Wednesday, October 24, 2012

Wildflower Wednesday



Of course, 'Autumn Joy' sedum isn't a wildflower, but the sweet little pale lavender-pink asters are.  They're the last native plants left blooming in our garden, and they just burst open this week.  

I'm not even sure which aster this is, but my guess is Aster lateriflorus, or if you like those newfangled botanical names,  Symphyotrichum lateriflorum, or if you're like me and find the common names more romantic, fun, easier to pronounce, and so much friendlier, calico aster.  

Like many asters, this one likes to sprawl.  I moved it behind the sedums last fall, thinking they might give it a little support.  They do, and I like how the contrasting blooms and foliage are mingling together - a happy accident, don't you think?

To join in this monthly celebration of wildflowers blooming in gardens all over, please visit Gail at Clay and Limestone, where she's featuring tiny asters too; with wonderful photos of the pollinators that love these native autumn blooms.

19 comments:

  1. We had some wild native Asters up in the mountains above Palm Springs where I lived for 24 years. They always volunteered and were attractive, but I liked them more for the way they attracted the Swallowtail Butterflies.

    Incredibly 'Autumn Joy' Sedum does extremely well over here in Sweden and everybody with a garden seems to have them. They also appear to reseed very well. What amazes me the first time I encountered them is the delicate looking nature of their succulent foliage and yet these seemingly delicate plants will die back to the ground here and explode with a vengeance the next year. Same with Tropic Canas, even Lavender was a surprise for me to see here as I only considered it Mediterranean.


    -

    ReplyDelete
    Replies
    1. Swallowtails have been mysteriously absent here this year, Timeless. I hope to see them back again next year.

      Those sedums are tough!

      Delete
  2. That's a really lovely combination!

    ReplyDelete
  3. The asters are the sprites of the fall garden. I don't care what we call them, and by the by, that botanical name is too long and complicated to remember. :) I just like all of them, and the pollinators do too.~~Dee

    ReplyDelete
    Replies
    1. Absolutely, Dee - I haven't met an aster I didn't like!

      Delete
  4. I have some small flowered asters too although of course here in the Uk they arent native but they are quite delightful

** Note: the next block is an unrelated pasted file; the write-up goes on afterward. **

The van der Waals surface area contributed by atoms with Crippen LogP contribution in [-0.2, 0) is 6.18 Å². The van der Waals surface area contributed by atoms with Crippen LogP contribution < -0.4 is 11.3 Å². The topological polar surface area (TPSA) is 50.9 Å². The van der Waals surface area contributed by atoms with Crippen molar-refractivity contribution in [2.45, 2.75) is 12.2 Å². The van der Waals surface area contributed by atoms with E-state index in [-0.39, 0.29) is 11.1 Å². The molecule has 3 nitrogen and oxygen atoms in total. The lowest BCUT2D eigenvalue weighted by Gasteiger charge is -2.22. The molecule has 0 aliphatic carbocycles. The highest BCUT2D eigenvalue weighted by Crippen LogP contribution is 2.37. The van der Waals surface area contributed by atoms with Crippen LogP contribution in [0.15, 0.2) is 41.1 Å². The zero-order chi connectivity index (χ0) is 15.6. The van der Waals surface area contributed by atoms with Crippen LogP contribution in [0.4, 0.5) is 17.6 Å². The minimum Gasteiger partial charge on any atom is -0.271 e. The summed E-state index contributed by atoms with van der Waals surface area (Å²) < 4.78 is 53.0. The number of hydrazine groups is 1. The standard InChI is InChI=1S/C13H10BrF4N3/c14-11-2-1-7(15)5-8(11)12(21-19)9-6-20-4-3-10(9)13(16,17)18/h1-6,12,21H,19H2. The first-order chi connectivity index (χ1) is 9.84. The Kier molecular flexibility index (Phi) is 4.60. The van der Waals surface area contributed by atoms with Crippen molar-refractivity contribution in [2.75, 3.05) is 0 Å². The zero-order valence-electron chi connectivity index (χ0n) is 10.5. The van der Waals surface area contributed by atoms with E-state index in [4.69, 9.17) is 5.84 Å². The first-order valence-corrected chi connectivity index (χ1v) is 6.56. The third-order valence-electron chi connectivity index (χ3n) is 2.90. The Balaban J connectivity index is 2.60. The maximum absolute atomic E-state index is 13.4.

ReplyDelete
    Replies
    1. Even though they're not native across the pond Helen, I'm guessing your pollinators enjoy them all the same.

      Delete
  5. I like calico aster, especially the different colored centers of some of the flowers. Only thing is, when I planted them in rich soil they got absolutely rampant in my garden. I only put them in difficult situations now.

    ReplyDelete
    Replies
    1. LOL - our whole garden is a difficult situation! There's so much competition for water and root space in our garden, only the tough survive. Even then, everything here is very slow-growing, and except for silver maples and buckthorns, seedlings are rare.

      Even weeds don't like our garden, but then, that's a good thing.

      Delete
  6. I have trouble identifying the different asters, too, Linda, and I refuse to call them by their new botanical name--the bees don't care what they're called:) I love the pairing of these blooms with the rich colors of the sedum.

    ReplyDelete
    Replies
    1. The disc flowers are already starting to turn from pale yellow to burgundy, Rose. I'm pretty sure this one is a calico aster. There are a few other tiny asters I'm less confident about their identities. I get a little driven when it comes to identifying some of the unknowns here. While I like knowing the Latin names, I much prefer calling them by their common names.

      I'm very pleased with this combo!

      Delete
  7. I love the color combination with sedum! The asters are unique flowering here in my garden.

    ReplyDelete
    Replies
    1. Glad you get to enjoy asters where you live too, Nadezda!

      Delete
    2. Hi!
      Congratulation, I nominated your blog on ‘Beautiful Blogger Award’!

      You can find your Award here: http://northern-garden.blogspot.com/2012/10/beautiful-blogger-award.html

      Delete
  8. I like the sedum with the asters. Even though the sedums aren't native, they sure do well with little water, and they are beautiful in the fall.

    ReplyDelete
  9. Sedums were great with our very dry summer, Sue!

    ReplyDelete
  10. I love the sedum/aster combination Linda. I grow sedum in containers but, one of my favorite is sitting right next to this aster and looks stellar! Happy belated WW!

    ReplyDelete
    Replies
    1. Thanks Gail! Have a wonderful week!

      Delete

Thank you for stopping by! Comments are welcomed, and while I may not always respond here, I'm happy to pay you a visit.

While comments are invited, links to commercial websites are not, and comments containing them will be deleted.

(Note to spammers: Don't bother. Your comments are promptly deleted. Hiding in older posts won't help - they're moderated.)